Some journalists and scholars (across the political spectrum) have argued that U.S. democracy is on a precipice of totalitarianism, or, at best, “illiberal democracy”. These people point to the failure of democratic institutions; the collapse of institutional norms; the disregard for safeguards such as the electoral college; and the rise of a leader who has little regard for these democratic norms, institutions, and the Constitution. Mann and Ornstein, prior to Trump’s candidacy, highlighted collapsing institutional rules and norms, arguing that U.S. democracy had become dysfunctional.
- A)Mann and Ornstein describe a collapse of institutional rules and norms in Congress that have contributed to dysfunction in Congress. Discuss 3 rules and norms that have been disrupted over the past decade, and how these would lead to the rise of illiberal democracy.
- B)Why were these norms disrupted? What was the origin of disruption? Did this just happen? Or was it a calculated strategy? Explain.
- C)Do you think that American democracy is dying? To what extent does the 2016 election represent a temporary or permanent change in America’s political landscape? What evidence, from the Mann and Ornstein book, supports your perspective?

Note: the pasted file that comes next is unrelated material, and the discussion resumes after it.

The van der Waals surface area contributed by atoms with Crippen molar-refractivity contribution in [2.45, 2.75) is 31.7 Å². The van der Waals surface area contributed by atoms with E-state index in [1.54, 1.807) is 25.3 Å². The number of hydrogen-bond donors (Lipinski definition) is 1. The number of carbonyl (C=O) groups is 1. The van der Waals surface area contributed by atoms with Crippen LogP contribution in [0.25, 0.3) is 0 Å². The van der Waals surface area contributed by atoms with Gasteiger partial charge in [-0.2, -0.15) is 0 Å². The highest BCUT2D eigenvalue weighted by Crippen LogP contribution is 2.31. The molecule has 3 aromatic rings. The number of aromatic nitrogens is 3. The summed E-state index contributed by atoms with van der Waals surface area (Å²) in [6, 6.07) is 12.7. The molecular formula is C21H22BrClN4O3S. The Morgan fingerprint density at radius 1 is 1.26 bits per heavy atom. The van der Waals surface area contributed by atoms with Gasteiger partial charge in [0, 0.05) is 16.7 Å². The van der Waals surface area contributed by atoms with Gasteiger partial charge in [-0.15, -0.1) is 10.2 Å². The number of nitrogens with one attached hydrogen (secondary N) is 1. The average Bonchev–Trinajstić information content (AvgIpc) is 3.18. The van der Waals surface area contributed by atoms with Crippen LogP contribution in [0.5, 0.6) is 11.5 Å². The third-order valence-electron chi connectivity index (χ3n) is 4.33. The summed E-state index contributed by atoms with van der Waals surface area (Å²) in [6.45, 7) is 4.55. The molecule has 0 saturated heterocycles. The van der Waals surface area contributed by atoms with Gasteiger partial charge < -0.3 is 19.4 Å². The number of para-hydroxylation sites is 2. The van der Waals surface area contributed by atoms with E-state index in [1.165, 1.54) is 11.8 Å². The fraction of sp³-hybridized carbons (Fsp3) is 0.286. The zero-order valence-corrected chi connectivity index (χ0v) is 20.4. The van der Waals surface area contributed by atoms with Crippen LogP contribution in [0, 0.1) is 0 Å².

3) Ornstein and Mann argue that there are a number of major policy issues facing the US: Climate Change; long term debt issues and fiscal (tax) reform; and growing inequality. In America’s Bitter Pill, Brill describes Obama’s political strategy as a search for bipartisanship and compromise to solve a major policy issue (Health Care Coverage & Costs).
- A)Why did Obama attempt to pursue a strategy of bipartisanship and compromise? What were the consequences of this strategy?
- B)Considering the political climate that Mann and Ornstein describe, how might these efforts be viewed in the future? What needs to happen to achieve political compromise in the future?
- C)Discuss 3 major political lessons from the Health Care Reform experience that might help improve the prospects for addressing other major policy issues.